With the November municipal election two weeks away, Chesterton Town Council
Member Jim Ton, R-1st, wants everyone to be clear on the local code
governing political signage.
“It’s that time of the year when political activity increases,” Ton noted at
the end of Monday’s meeting.
Building Commissioner Dave Novak, taking up the ball, reminded residents
that political signs are permitted in private yards—not on public
rights-of-way—for a period of 30 days before an election.
Political signs six square feet or less in gross surface area do not require
a permit. Those exceeding six square feet do require a permit, obtainable
for a fee of $10. No political sign may exceed a gross surface area of 32
And the person responsible for the erection or distribution of the sign is
also responsible for its removal within 10 days after the election.
For information on other temporary signs, Novak referred folks to the Zoning
Ordinance posted on line at www.chestertonin.org
In other business, Laura Madigan, one of the organizers of the Occupy
Chesterton movement, queried the council on the necessity of obtaining a
permit for its regular Saturday gatherings at Thomas Centennial Park.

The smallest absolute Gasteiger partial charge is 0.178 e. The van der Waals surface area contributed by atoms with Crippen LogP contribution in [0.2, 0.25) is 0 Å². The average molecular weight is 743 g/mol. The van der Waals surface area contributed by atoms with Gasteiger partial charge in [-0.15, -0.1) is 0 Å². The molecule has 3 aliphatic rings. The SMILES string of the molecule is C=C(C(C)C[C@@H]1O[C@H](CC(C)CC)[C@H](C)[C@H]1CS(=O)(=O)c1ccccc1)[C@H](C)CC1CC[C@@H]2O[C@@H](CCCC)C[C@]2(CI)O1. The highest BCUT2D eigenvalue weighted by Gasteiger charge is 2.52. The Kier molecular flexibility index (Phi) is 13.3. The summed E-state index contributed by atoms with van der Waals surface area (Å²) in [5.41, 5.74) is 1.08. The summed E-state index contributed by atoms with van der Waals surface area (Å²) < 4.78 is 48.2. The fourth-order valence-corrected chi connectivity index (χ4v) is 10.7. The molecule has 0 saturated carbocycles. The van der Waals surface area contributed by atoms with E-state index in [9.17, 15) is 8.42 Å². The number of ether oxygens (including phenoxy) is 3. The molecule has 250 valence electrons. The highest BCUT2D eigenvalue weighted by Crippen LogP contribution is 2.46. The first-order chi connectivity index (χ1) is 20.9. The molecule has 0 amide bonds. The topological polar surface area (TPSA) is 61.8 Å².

The council referred her to Police Chief Dave Cincoski, who said that he did
need to speak with Madigan to clarify a few issues.
Meanwhile, Fire Chief Mike Orlich reported that Engine 512 was once again
out of service, this time with “power issues.”
It’s being repaired in Crown Point and with a bit of luck should be returned
to service by the end of the week, Orlich said.
Clerk-Treasurer Gayle Polakowski reminded members of a special meeting at 7
p.m. Tuesday, Nov. 1, for the purpose of formally adopting the 2012 budget.
From the floor, Pat Carlisle expressed her gratitude to Park Superintendent
Bruce Mathias for “the fantastic job in assisting the Chesterton/Porter
Rotary Club” with the Dan Keilman Born Learning Trail at Dogwood Park.
The Born Learning Trail—part of the United Way’s Success by 6
program—consists of 10 stations with different activities designed to
promote caregivers’ interaction with children to boost language and literacy
development in an outdoor setting. At each station, kids are encouraged to
interact with their environment and with their companions and become
physically and mentally active.
DeLaney, R-5th, opened the meeting by welcoming the members of Boy Scout
Troop 908, who were working on their Communication and Citizens in the
Community merit badges.